I may have misunderstood the two examples you gave but you should be completely separating your new caps from the old can terminals. Those old caps are still in the can and they should be completely disconnected and the three or four terminals that come out the bottom of the can should be left as stubs with nothing connected to them. You can leave the ground wires that are attached to the twist tabs that connect to the outer shell of the can. These are grounds and are directly soldered to the chassis so don't pose a problem to anything. Your new caps should have their positive terminals connected to the wires / resistors that used to go to the can terminals and they can "float" in the chassis or if you need to you can add a terminal strip somewhere in the chassis.
Tom

spiritofradio

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Re: One channel out on my '59 RCA TPR-8
« Reply #8 on: June 02, 2015, 05:50:16 PM »
yep, that's what I thought.  I don't like floating them, it seems so disorganized especially in the smaller devices.  I think i'll pick up some terminal strips and start using them as a solder point.  Who sells them?  I don't recall seeing them on any of the private cap sellers like Sal or Radio Daze or Just Radios
~~~and did you exchange.......
a 'walk-on' part in a war.....
for a lead role, in a cage?~~~

624Magnificent

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Re: One channel out on my '59 RCA TPR-8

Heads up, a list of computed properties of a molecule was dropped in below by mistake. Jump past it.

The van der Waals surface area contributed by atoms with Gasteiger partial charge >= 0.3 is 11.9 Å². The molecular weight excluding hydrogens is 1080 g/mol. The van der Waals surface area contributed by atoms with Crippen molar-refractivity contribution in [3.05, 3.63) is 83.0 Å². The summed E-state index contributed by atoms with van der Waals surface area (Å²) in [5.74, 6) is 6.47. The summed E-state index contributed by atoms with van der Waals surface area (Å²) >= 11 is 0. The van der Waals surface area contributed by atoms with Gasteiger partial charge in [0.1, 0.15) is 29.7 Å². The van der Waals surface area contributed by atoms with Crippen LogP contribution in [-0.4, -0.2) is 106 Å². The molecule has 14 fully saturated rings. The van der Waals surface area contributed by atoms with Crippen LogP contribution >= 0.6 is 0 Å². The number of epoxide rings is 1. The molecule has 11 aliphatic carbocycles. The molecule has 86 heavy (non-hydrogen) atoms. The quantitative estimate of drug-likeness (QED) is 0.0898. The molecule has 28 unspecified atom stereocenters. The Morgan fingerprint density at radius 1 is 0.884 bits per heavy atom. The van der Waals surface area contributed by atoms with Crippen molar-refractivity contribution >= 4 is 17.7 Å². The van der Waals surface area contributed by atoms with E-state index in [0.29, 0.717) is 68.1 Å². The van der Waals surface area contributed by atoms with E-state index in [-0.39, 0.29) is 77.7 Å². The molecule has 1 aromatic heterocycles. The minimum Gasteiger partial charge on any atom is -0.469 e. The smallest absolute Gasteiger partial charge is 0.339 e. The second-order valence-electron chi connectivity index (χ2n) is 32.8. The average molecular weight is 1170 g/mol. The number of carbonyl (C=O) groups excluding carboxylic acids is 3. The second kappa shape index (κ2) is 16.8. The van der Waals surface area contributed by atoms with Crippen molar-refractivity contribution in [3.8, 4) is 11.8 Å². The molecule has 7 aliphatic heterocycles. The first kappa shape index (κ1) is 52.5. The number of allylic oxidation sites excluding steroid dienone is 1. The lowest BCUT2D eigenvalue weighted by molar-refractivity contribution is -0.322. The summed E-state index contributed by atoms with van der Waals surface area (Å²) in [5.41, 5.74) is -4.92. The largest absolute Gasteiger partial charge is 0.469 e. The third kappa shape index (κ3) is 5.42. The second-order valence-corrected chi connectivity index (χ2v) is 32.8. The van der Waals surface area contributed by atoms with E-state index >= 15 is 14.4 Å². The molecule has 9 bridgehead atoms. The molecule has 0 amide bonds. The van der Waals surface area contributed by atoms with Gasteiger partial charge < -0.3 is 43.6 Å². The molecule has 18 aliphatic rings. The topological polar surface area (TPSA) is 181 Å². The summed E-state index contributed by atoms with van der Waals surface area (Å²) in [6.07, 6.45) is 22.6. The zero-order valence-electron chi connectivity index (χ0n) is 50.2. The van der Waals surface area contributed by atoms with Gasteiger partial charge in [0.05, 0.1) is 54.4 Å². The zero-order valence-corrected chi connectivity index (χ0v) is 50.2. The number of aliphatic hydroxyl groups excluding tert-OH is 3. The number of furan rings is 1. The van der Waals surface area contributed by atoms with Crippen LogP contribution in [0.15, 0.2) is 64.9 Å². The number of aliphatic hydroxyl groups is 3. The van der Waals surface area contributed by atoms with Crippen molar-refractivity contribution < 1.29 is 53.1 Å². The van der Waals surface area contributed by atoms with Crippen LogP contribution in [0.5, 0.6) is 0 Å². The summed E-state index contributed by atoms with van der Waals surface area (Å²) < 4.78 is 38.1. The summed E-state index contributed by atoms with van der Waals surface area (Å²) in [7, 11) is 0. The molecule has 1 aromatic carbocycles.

« Reply #9 on: June 02, 2015, 06:23:06 PM »
I guess I'm lazy, I use shrink tubing or hook-up wire and float my caps. I try to be neat but there are times when terminal strips would be handy. The ones that I see most often in this type of work are "5 position terminal strips". There's lots of vendors, Amazon, Mouser, Digi-key, Radio Shack, etc. There's dozens of different types.
Tom

Larry H

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Re: One channel out on my '59 RCA TPR-8
« Reply #10 on: June 02, 2015, 06:55:44 PM »
ha, that's exactly what I did.    If I could pick your brain one last time about methods.  I have heard both thoughts on this and would like a console specialist take.   I currently replace E's by cutting the old terminal off the bottom of the cans, leaving the original solder intact, then soldering the positive end of the new cap to the terminal.  Not the prettiest, but it seems to be very secure, short of installing a terminal strip.